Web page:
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Fray: Art and Textile Politics

Reviewed By Jayme Collins

Julia Bryan-Wilson. Fray: Art and Textile Politics. Chicago: University of Chicago Press, 2017. 326 pages.

We are all experts on textiles, Julia Bryan-Wilson compels us to remember in her groundbreaking Fray: Art and Textile Politics (2017). We trace the properties of textiles daily as we select fabrics, as we watch the material of a favorite item fray over time, as we select new clothing, as we adopt a parent’s or close friend’s castaways. Threading through our lives, these daily scenes of textile endearment constitute for Bryan-Wilson the componentry of what she calls “textile politics,” indicating both a way of understanding materials as implicated in political agendas and a “procedure of making politics material” (7). If these personal scenes of tactility form the basis for a politics, they also, for Bryan-Wilson, form the impetus for a nuanced and expansive reading methodology that virtuosically traces how the personal intersects with global economies, with histories of female- and slave-labor, with the art market, with queer community, with national politics, with political regimes and revolutions, with the factories, places, and mechanisms whereby objects are made, and with their afterlives as they circulate through hands and markets. Shifting between scales and temporalities, Bryan-Wilson weaves together a way of reading textiles that accounts for their particular material dispositions: textiles bend, fray, rupture, are torn and remade into new objects. What emerges is an expansive account of how textiles have been mobilized in and by political concerns over the last 70 years, as well as a striking new model for thinking about materials as themselves political: as carriers and agents of meaning.

Assembling an archive that swings between institutional ‘high’ art and folk ‘low’ art across three expansive chapters, Bryan-Wilson not only makes a case for the centrality of textiles to contemporary art historical discourse, but expands the context of artistic production from the typical studios and galleries of New York and London to include such sites as the covert arpillerista workshops of anonymous women makers in rural Chile and the costumes of the counter-cultural, San Francisco queer commune-based “Cockettes.” Setting up an opposition in the first two chapters between high and low art through pairings of Harmony Hammond’s gallery-based braid rugs with the gender-bending costumes of the “Cockettes” in Chapter 1, and Cecilia Vicuña’s conceptual art textiles alongside the folk arpillera workshops in Chapter 2, Bryan-Wilson sets up a divide that she then thoroughly and meticulously deconstructs. In Chapter 3, she does away with the bifurcated formula altogether, dwelling for a prolonged period on the complexities of the AIDS Quilt, a continuing social-practice project begun among queer communities to address the tremendous loss of lives due to AIDS, whose size and magnitude bridges the gaps between art, politics, and craft. Among her analyses, Bryan-Wilson is thus particularly attentive to how queer communities across the US from Harmony Hammond to the “Cockettes” to the AIDS Quilt have drawn on textile art to forge identity and form community.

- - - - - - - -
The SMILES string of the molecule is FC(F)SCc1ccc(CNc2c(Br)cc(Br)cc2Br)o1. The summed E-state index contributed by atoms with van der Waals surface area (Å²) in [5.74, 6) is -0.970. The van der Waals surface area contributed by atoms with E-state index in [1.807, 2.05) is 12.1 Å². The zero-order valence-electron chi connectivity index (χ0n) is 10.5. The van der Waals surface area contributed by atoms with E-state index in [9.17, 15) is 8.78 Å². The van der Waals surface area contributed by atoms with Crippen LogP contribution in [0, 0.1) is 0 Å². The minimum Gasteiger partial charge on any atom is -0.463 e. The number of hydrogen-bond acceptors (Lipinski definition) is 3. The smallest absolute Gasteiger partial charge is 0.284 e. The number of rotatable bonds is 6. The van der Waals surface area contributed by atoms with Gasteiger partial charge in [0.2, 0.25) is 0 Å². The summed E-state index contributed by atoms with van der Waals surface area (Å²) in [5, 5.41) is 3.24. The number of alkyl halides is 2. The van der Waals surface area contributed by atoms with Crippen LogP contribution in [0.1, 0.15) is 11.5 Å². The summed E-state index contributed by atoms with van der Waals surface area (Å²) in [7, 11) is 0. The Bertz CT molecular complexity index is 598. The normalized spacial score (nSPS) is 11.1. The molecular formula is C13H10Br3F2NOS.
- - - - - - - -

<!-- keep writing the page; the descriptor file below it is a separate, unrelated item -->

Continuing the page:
In the geographical dispersion of her project, which considers artists working in the east and west coasts of the U.S., in London, and in urban and rural Chile, Bryan-Wilson gestures to the boundarylessness of textile discourse, whereby a garment made by an underpaid woman in a factory in Asia is purchased and worn in the U.S., or an arpillera depicting scenes of torture under the Pinochet regime is purchased in a cheery world trade shop in Switzerland, scenes of trans-national articulation that punctuate Bryan-Wilson’s already expansive textile lens. Bryan-Wilson thus makes a convincing case for the role of textile art in understanding both the specificities of local community formation and the central dynamics of national and global neoliberal politics since the late 20th century.